letters from dickinson to elizabeth carmichael

about 1880?

. . . I fear Vinnie gave my message as John Alden did the one from Miles Standish, which resulted delightfully for John, but not as well for his friend.

Had you seen the delighted crowd that gathered round the box - did you ever see a crowd of three? - you would have felt requited. Your presenting smile was alone wanting.

"Dear Mrs. Carmichael," said one; "The one that never forgets," said another; and a tear or two in the eyes of the third, and the reception was over. Can you guess which the third was?

The candy was enchanting, and is closeted in a deep pail, pending Vinnie's division, and the little box, like Heaven and mice, far too high to find.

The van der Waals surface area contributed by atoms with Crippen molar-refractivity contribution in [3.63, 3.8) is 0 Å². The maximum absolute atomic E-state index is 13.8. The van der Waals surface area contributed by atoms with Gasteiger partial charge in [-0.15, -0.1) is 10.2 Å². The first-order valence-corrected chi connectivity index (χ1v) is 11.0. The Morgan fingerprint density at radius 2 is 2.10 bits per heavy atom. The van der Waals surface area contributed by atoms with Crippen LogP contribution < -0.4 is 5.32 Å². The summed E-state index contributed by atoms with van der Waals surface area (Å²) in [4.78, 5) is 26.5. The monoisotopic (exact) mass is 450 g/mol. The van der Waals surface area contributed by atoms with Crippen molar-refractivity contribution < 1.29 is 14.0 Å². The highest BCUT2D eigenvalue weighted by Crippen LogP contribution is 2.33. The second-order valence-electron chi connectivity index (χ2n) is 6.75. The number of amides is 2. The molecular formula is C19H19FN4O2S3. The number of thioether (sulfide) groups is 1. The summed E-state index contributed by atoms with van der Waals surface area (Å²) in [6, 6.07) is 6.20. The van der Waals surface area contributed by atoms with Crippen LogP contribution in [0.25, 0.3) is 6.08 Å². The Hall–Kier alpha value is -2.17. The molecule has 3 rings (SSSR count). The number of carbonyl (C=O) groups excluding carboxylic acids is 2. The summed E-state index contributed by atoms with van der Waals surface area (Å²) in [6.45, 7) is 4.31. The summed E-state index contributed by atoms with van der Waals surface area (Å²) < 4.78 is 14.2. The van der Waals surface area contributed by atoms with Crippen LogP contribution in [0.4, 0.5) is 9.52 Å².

Failure be my witness that I have sought them faithfully.

We often think of your evening circle - Mr. Skeel presiding at the piano, and Mrs. Skeel and yourself taking mutual lessons.

I am studying music now with the jays, and find them charming artists.

Vinnie and Gilbert have pretty battles on the pussy question, and you are needed for umpire, oftener than you think.

"Weren't you chasing pussy?" said Vinnie to Gilbert. "No, she was chasing herself."

"But wasn't she running pretty fast?" said pussy's Nemesis. "Well, some slow and some fast," said the beguiling villain.

With the little kiss he gave me last, and a pair of my own, and love for Mr. and Mrs. Skeel.



thomas johnson's note on letter 665 | index to dickinson/carmichael letters

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Last updated on February 25, 2008